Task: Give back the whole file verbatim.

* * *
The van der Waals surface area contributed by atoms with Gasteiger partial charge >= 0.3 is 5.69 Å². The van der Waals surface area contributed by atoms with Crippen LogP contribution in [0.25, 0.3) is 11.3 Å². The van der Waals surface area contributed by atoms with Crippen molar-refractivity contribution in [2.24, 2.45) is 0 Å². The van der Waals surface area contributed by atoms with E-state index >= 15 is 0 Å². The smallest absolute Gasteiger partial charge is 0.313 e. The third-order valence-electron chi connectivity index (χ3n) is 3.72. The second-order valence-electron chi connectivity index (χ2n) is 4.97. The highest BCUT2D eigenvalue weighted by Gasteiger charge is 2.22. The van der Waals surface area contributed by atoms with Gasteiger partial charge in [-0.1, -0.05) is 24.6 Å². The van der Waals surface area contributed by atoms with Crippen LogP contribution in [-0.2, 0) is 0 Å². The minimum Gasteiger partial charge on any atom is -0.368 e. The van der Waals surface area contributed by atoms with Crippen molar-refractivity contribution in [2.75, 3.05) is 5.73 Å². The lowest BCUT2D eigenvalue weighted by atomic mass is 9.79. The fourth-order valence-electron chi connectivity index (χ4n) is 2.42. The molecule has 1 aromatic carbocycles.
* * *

The van der Waals surface area contributed by atoms with Gasteiger partial charge >= 0.3 is 5.69 Å². The van der Waals surface area contributed by atoms with Crippen LogP contribution in [0.25, 0.3) is 11.3 Å². The van der Waals surface area contributed by atoms with Crippen molar-refractivity contribution in [2.24, 2.45) is 0 Å². The van der Waals surface area contributed by atoms with E-state index >= 15 is 0 Å². The smallest absolute Gasteiger partial charge is 0.313 e. The third-order valence-electron chi connectivity index (χ3n) is 3.72. The second-order valence-electron chi connectivity index (χ2n) is 4.97. The highest BCUT2D eigenvalue weighted by Gasteiger charge is 2.22. The van der Waals surface area contributed by atoms with Gasteiger partial charge in [-0.1, -0.05) is 24.6 Å². The van der Waals surface area contributed by atoms with Crippen LogP contribution in [-0.2, 0) is 0 Å². The minimum Gasteiger partial charge on any atom is -0.368 e. The van der Waals surface area contributed by atoms with Crippen molar-refractivity contribution in [2.75, 3.05) is 5.73 Å². The lowest BCUT2D eigenvalue weighted by atomic mass is 9.79. The fourth-order valence-electron chi connectivity index (χ4n) is 2.42. The molecule has 1 aromatic carbocycles.